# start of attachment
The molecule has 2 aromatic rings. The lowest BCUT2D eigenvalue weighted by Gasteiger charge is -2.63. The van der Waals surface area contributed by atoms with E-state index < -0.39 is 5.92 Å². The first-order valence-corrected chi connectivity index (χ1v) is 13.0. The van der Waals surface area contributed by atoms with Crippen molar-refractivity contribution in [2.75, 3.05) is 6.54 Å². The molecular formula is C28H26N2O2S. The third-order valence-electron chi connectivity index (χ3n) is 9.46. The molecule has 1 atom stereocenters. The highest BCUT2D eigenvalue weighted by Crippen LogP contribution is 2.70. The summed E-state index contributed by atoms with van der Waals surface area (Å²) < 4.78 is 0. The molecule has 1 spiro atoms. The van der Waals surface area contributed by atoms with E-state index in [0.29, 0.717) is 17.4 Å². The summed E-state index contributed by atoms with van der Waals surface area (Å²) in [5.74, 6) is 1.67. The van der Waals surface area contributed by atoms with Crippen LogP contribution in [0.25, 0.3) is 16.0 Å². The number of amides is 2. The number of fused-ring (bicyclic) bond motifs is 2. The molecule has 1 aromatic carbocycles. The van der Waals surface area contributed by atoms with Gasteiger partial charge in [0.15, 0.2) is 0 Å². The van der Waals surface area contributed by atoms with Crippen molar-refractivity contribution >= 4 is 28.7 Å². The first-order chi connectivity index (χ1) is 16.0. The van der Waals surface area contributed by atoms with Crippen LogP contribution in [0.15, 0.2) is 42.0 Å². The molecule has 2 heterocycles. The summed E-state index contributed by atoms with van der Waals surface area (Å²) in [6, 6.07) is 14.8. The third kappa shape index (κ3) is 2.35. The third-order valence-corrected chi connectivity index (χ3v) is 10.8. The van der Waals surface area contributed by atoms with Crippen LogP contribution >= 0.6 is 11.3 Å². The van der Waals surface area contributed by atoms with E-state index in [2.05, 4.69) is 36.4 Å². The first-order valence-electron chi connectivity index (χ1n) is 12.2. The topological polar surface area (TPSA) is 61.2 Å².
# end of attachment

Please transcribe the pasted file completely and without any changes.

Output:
The molecule has 2 aromatic rings. The lowest BCUT2D eigenvalue weighted by Gasteiger charge is -2.63. The van der Waals surface area contributed by atoms with E-state index < -0.39 is 5.92 Å². The first-order valence-corrected chi connectivity index (χ1v) is 13.0. The van der Waals surface area contributed by atoms with Crippen molar-refractivity contribution in [2.75, 3.05) is 6.54 Å². The molecular formula is C28H26N2O2S. The third-order valence-electron chi connectivity index (χ3n) is 9.46. The molecule has 1 atom stereocenters. The highest BCUT2D eigenvalue weighted by Crippen LogP contribution is 2.70. The summed E-state index contributed by atoms with van der Waals surface area (Å²) < 4.78 is 0. The molecule has 1 spiro atoms. The van der Waals surface area contributed by atoms with E-state index in [0.29, 0.717) is 17.4 Å². The summed E-state index contributed by atoms with van der Waals surface area (Å²) in [5.74, 6) is 1.67. The van der Waals surface area contributed by atoms with Crippen LogP contribution in [0.25, 0.3) is 16.0 Å². The number of amides is 2. The number of fused-ring (bicyclic) bond motifs is 2. The molecule has 1 aromatic carbocycles. The van der Waals surface area contributed by atoms with Gasteiger partial charge in [0.15, 0.2) is 0 Å². The van der Waals surface area contributed by atoms with Crippen molar-refractivity contribution >= 4 is 28.7 Å². The first-order chi connectivity index (χ1) is 16.0. The van der Waals surface area contributed by atoms with Crippen LogP contribution in [0.15, 0.2) is 42.0 Å². The molecule has 2 heterocycles. The summed E-state index contributed by atoms with van der Waals surface area (Å²) in [6, 6.07) is 14.8. The third kappa shape index (κ3) is 2.35. The third-order valence-corrected chi connectivity index (χ3v) is 10.8. The van der Waals surface area contributed by atoms with Crippen LogP contribution >= 0.6 is 11.3 Å². The van der Waals surface area contributed by atoms with E-state index in [2.05, 4.69) is 36.4 Å². The first-order valence-electron chi connectivity index (χ1n) is 12.2. The topological polar surface area (TPSA) is 61.2 Å².